“That explains a few things,” she said.

Gabe nodded. “Bran, Serg, and I made sure that Rafe’s killers were dead. Then Rachel, Bran, and I went to Rafe’s funeral. We were shunned by the family. I signed off on any further responsibility for Alvarez Armory—not what Rafe would have wanted—and turned everything over to Rick and Hernan. They never spoke to me—or Rachel—again, before they died from the G9.”


“Yeah. So you can understand why I did not want to go there in an interview.” Gabe exhaled. “No need to get into my record as a mercenary leader. I killed people. I hurt people. By my reasoning, they deserved it for what they were doing to others—but that’s not the public image that the Martiniere should have.”

“Agreed.” She’d suspected that Gabe had more shadows in his past than he’d revealed. Ruby kissed his cheek. “And now that part of your life is done.”

“Oh, Ruby.” Gabe shook his head, chuckling. “Not even flinching at the revelation that I killed and hurt people.”

“We got attacked by raiders and you took care of them years ago,” she reminded him. “And you did get into fights before I knew who you were.”

“True. I’m just grateful that you don’t run away screaming.”

“Way too late for that.” Ruby leaned against his chest.

Gabe chuckled again. “Ruby. Ah, Ruby, my love. I’m just glad we’re done with this. Yes, that interview needed to happen. Doesn’t mean I enjoyed it.”

Ruby smirked at him. “And that’s the man I married.”

She reached up and undid his tie, then loosed the top three buttons of his shirt. Gabe chuckled, deeper than before. He took the emeralds gently out of her ears and put them away in their box, then undid the heavy necklace and added it to the box, before unzipping the back of her dress. They undressed slowly but wordlessly, pausing frequently for kisses that grew deeper and more intense.

After making love, they spooned together under the covers, Ruby in Gabe’s arms.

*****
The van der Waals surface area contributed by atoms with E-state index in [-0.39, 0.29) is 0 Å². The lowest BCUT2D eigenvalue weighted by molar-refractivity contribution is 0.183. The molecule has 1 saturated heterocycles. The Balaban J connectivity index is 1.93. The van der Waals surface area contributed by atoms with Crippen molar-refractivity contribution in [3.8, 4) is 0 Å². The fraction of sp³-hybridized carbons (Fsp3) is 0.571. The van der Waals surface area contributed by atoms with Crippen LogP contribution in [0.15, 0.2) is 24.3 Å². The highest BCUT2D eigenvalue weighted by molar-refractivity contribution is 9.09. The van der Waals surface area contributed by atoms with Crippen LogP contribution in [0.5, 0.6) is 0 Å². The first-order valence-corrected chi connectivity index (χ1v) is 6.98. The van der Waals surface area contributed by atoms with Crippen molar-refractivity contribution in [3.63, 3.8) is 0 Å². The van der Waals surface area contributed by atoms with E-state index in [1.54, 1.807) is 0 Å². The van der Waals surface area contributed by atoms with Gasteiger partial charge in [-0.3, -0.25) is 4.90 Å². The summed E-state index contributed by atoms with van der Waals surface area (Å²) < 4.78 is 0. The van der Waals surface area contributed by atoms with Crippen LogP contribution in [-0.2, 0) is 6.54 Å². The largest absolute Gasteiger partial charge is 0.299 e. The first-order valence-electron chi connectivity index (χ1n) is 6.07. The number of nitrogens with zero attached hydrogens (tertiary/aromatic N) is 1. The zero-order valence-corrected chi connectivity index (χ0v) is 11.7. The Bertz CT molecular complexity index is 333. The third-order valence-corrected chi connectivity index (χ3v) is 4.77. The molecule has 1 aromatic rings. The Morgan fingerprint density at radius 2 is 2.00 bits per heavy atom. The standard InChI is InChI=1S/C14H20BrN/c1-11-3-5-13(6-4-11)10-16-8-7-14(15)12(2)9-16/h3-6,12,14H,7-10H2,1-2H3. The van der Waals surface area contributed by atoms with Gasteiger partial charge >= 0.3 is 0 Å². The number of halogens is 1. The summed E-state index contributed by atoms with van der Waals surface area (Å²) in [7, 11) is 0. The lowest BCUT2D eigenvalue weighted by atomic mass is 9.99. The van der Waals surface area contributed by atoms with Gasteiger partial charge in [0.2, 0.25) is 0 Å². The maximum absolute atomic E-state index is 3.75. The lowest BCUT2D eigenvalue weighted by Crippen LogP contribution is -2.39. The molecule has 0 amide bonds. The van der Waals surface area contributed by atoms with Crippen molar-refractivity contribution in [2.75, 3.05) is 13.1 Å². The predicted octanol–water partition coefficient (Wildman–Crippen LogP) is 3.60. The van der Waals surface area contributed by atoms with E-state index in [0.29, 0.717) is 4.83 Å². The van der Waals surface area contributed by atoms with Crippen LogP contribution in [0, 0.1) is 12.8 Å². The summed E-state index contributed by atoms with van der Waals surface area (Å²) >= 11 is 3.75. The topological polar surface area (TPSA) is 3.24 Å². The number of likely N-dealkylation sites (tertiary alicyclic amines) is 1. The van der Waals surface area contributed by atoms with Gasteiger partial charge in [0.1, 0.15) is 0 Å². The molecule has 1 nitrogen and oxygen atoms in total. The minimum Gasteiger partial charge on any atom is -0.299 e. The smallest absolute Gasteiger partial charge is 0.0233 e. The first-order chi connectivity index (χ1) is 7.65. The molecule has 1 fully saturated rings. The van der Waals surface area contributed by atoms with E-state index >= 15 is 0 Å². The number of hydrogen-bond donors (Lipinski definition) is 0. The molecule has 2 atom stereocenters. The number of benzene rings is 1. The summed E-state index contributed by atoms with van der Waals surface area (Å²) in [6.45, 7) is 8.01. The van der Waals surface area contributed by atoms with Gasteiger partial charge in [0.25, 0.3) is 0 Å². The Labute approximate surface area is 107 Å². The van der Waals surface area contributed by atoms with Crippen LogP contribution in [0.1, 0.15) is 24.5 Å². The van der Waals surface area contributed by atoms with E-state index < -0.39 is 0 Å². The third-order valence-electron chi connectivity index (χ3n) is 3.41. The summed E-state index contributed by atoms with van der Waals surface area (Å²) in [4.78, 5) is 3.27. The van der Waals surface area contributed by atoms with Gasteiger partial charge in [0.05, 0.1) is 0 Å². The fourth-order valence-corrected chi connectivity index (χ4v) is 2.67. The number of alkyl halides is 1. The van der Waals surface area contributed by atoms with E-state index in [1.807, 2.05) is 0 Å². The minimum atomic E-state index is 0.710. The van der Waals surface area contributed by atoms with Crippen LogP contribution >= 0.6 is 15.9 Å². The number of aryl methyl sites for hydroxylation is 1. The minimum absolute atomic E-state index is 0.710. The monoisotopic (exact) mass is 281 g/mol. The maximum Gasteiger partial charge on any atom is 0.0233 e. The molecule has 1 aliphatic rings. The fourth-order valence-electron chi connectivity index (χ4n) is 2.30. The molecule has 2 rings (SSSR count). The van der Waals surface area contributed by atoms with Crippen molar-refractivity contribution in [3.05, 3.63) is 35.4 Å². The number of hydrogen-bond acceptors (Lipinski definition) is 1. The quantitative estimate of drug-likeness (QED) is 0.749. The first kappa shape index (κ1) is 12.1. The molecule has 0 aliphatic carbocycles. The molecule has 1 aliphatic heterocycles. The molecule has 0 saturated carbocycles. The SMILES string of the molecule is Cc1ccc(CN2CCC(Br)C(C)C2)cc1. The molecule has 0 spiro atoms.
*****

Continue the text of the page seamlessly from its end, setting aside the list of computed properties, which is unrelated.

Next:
“Do you ever wonder what it would have been like without the divorce?” she asked drowsily.

“Mmm.” Gabe nuzzled her neck. “Many times. Many, many times.” He sighed and gently urged her to face him. “I would have needed to tell you before we won the AgSuperstar. And if I told you—then I would have needed to go public as Gabriel Martiniere.”

“You couldn’t have just told me?”

He shook his head. “At the very least, I would have then wanted to claim my inheritance. It would have made so many things easier for us, then. And going public then would have opened up another big mess, because things blew up in the Family as a result of my testimony and—things I did to the indentured mind control programming before I left the labs. I found out that it got really bad before our divorce—part of what Philip wanted from me was a total repudiation of my testimony in US vs Martiniere Group. He claimed that I could do that and still collect my funds. But it would have meant…” His voice trailed off.

“Total denial of everything you stand for when it comes to indenture.” Ruby stroked his forehead.

Gabe nodded. “I was stupid about sticking to my principles. I should have done it, for you and Branny.”

“I would have been so pissed at you for selling out. Even for our sakes.”

“I still go back and forth about it.” He kissed her and sighed. “Ahhh, Ruby, the issue was more than what Philip wanted from me. No matter what, all of us would have been dragged into the fight, including your grandfather. As it were, I survived several assassination attempts before I settled on the Double R.”

“I didn’t know that.”

“I was a target, and terrified that something would happen to you and Bran. Every time I thought about telling you, I kept flashing back to memories of my parents and sister dying in that plane crash.” He shuddered. “Twelve years old. Staring at three closed coffins during the funeral Mass. I didn’t want to go through that with my second family.”

And there it was. She kissed him.

“I can’t talk about it very much, either,” he said. “Because what did happen was almost as traumatic. Selfish or protective? To this day I keep wondering.”

Ruby nodded, then pulled him close.

She’d learned even more about the man she loved this day.

More than one interview going on, she thought wryly. Maybe someday I’ll know all there is to understand about Gabriel Martiniere.

And maybe not. But she loved him anyway.

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Broken Angel: The Lost Years of Gabriel Martiniere

Exiled heir. Rebel. Husband. Father. In 2029, Gabriel Martiniere testified against the Martiniere Group's forced imposition of mind control programming on unwilling indentured workers. For his pains, he was forced into exile for over thirty years. Forced to divorce the love of his life. But he's still coming. Still bent on vengeance against the man who forced him into exile, Philip Martiniere. Gabe will win...or die trying.

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Joyce Reynolds-Ward

Joyce writes speculative fiction from the wide open spaces of Northeastern Oregon.